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    [RC] 1886 Endurance Ride Story--Texas to Vermont - Linda B. Merims

    Oh, you lucky people!  I just bought a scanner.
    Below is an account of an 1800 Mile Endurance ride
    that was run in 1886.  I found this in a copy of the
    April, 1940 issue of _The Vermont Horse and Bridle
    Trail Bulletin_, the official publication of the Green
    Mountain Horse Association (founded in 1926). 
    Linda B. Meirms
    Massachuestts, USA
    1800-Mile Trail Ride--Texas to Vermont
    By Frank Hopkins
    INTRODUCTION by Harvey Wingate
    I wish all of the members of the Green Mountain 
    Horse Association could have been with me when I 
    spent an evening with Mr. and Mrs. Frank Hopkins, 
    of Long Island City and Laramie, Wyo., who has 
    written this story of one of the greatest rides 
    ever held in the United States. This ride started 
    at Galveston, Tex., and finished at Rutland, Vt., 
    and was, undoubtedly, one of the longest 
    endurance rides on record in this country. Mr. 
    Hopkins is now over seventy five years of age, 
    and during his life has competed in 402 endurance 
    rides, most of them being races. He lost only one 
    of this number and that proved, afterwards, to 
    have been crooked.
    He has performed trick riding stunts before all 
    of the crowned heads of Europe and gave a command 
    performance, with only one Indian companion 
    before Queen Victoria. This exhibition was given 
    on a new lawn at Windsor Castle and you can 
    imagine what two wild ponies did to that lawn in 
    two hours of rough riding. However, the Queen 
    told him to forget the lawn as it could be 
    Frank Hopkins is the only white man to ever 
    compete in the "Thanksgiving Day" 3,000-mile ride 
    in which only Arabs were supposed to participate 
    and he also won that ride.
    I wonder how many of us could ride in a Wild 
    West Show for two hours every day for two years. 
    That is what Mr. Hopkins did for two World's 
    Fairs in Europe.
    While a dispatch rider, he was shot seven times 
    and bitten three times by rattlesnakes. He has 
    shot several outlaws for the Government, 
    including the very bad Tracy for whose killing he 
    refused a check for $3,000 given him by the 
    Governor of the State of Washington. He speaks 
    the various Indian dialects fluently and was a 
    friend of Sitting Bull, Big Foot and many other 
    famous Indian chiefs.
    His patience and native ability have enabled 
    him to train horses other people could do nothing 
    with and even today he can train them very well. 
    He loves horses and good horsemanship and has had 
    many a fight with men who used cruelty, in place 
    of training, to make a horse do the proper 
    things. Some day Mr. Hopkins will write us an 
    article on the training of horses-he has promised 
    me that he will. I wish to thank Mr. and Mrs. 
    Hopkins for a grand evening and for this story.--
         To one who loves the great outdoors, there 
    is nothing quite so interesting as a Trail Ride. 
    It makes little difference whether you ride the 
    sage covered plains and foothills of the far West 
    or the rugged hillsides of the Eastern States. 
    There is something fascinating about such a ride-
    the falling leaves moving about your horse's 
    feet, the squeaking of the saddle leather beneath 
    you. The busy horse seems to enjoy covering the 
    trail fully as much as his rider. There is new 
    scenery for every mile you cover, but in the 
    distance will be a beautiful hill covered with 
    green spruce or sugar maples, with their autumn 
    leaves of red and yellow, you will be anxious to 
    get to. And when you do get to this spot, there 
    will be another that looks more beautiful,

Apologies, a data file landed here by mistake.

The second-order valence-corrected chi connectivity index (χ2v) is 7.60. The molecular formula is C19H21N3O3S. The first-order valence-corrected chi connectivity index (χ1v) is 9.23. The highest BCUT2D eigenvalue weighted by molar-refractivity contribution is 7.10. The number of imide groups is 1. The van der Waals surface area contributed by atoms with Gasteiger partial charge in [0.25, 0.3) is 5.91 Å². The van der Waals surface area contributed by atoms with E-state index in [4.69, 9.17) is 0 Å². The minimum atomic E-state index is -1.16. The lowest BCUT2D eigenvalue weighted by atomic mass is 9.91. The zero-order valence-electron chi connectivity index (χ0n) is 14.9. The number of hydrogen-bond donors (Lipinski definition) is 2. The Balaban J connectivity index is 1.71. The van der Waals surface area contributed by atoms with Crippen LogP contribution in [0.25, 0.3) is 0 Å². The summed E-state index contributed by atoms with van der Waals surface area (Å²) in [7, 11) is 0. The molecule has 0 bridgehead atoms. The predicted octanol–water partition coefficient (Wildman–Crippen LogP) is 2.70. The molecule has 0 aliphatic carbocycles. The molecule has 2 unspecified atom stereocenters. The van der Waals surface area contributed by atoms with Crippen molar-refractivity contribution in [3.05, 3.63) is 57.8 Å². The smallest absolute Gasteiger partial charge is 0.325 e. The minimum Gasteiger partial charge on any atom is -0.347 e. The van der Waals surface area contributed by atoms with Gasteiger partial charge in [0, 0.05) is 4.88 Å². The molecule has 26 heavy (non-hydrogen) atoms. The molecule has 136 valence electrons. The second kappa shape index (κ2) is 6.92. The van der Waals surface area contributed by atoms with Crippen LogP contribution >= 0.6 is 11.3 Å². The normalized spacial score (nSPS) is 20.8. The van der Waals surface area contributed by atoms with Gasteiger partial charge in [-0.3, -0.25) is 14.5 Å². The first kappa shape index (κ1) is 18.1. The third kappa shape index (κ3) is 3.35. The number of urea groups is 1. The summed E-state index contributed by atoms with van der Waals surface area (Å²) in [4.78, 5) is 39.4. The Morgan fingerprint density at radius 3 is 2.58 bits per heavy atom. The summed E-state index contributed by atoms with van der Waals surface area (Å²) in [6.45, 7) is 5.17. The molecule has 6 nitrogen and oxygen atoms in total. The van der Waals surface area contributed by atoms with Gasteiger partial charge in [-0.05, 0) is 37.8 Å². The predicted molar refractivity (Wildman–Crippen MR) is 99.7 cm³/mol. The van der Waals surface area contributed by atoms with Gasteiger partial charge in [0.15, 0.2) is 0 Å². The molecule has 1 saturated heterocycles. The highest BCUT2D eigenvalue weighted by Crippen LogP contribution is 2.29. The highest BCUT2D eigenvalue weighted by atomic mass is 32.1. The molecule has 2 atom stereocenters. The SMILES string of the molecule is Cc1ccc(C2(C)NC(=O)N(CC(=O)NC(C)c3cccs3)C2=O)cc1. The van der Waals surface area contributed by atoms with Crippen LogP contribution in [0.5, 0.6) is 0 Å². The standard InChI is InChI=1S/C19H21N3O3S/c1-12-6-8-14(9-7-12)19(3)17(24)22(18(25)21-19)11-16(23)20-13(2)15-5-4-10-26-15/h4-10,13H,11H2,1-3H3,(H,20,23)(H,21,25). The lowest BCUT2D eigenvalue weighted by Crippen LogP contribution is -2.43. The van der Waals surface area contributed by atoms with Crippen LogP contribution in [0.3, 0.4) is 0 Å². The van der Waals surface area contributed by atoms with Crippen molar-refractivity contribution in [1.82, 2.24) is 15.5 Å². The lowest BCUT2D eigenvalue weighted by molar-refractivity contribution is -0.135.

beyond. As the day draws near its end, maybe you 
    will see a glorious sunset dropping behind the 
    far away hills. So you have come. to the close of 
    the pleasantest day of your experience.
        Caring for your mount is part of the day's 
    pleasure. As a dispatch rider for the Army during 
    the Indian troubles on the Western Plains for 
    nine years, I have known the thrill of many long 
    rides. Some of these rides covered 200 to 300 
    miles. My mounts were fed on wild buffalo grass. 
    They got the best care I could give them, 
    although the best could not be much. There was 
    one class of horse I liked best and would ride no 
    other but this, even though there were many fine 
    looking mounts offered me-I refused all but the 
    Indian pony, a hardy little animal, no trail too 
    long or too rough-a horse that could get along 
    without grain and go without water for two or 
    three days at a time. Still the Indian pony has a 
    weakness-the sound of the human voice will worry 
    him off his feet. I never spoke to my ponies 
    while up there in the saddle.
       There was one pony I shall always remember in 
    particular and this horse will be remembered long 
    after I have crossed the last canyon. I called 
    him "Joe." He was given to me by a man who 
    believed him a hopeless outlaw. This horse was 
    still in the horsetrap where he had been caught 
    as a wild Indian pony. I broke him in the trap; 
    four months later I rode him on the buffalo runs. 
    When "Joe" became used to the crack of the gun he 
    was the best buffalo horse I ever expect to hear 
    of. He could stay with a run of buffalo till they 
    were shot down and then race off after another 
    run; he could lope off all day without dropping 
    back into a walk. "Joe" was not fast, but he 
    could wear other horses off their feet in a few 
    days. I rode "Joe" from Galveston, Tex., to 
    Rutland, Vt., the year 1886. I had been carrying 
    messages for General George Crook during the 
    Geronimo campaign down in Arizona. "Joe" was used 
    in my string and when I was relieved from duty I 
    rode him from Fort Apache, Ariz., to Fort 
    Laramie, Wyo. On reaching there, I was told of a 
    ride from Texas to Vermont. Buffalo Jones agreed 
    to finance me if I would sign to ride in that 
    race. Three days later I was booked at Fort 
    Russell and started training "Joe" for the long 
    Trail Ride. In three months, "Joe" was in the 
    best of shape-fifty miles a day, three days each 
    week, without a bandage on his legs or artificial 
    courage (such as stimulants) of any kind. I 
    allowed him, to travel as he wished, not trying 
    to force him to any particular gait; he preferred 
    to lope or a flat-footed walk. Trotting was out 
    of the program with this little stallion. Most of 
    those wild ponies can lope along without much 
    action-that is, they clear the ground and put 
    their feet down very lightly. "Joe" had carried 
    me on many long rides. I was sure he would reach 
    Vermont ahead of the other mounts. Some of them 
    were of the thoroughbred blood. I watched them 
    exercise for a week while we waited down there in 
    Texas. Fine looking horses they were, but too 
    snappy and nervous to start out on a long ride of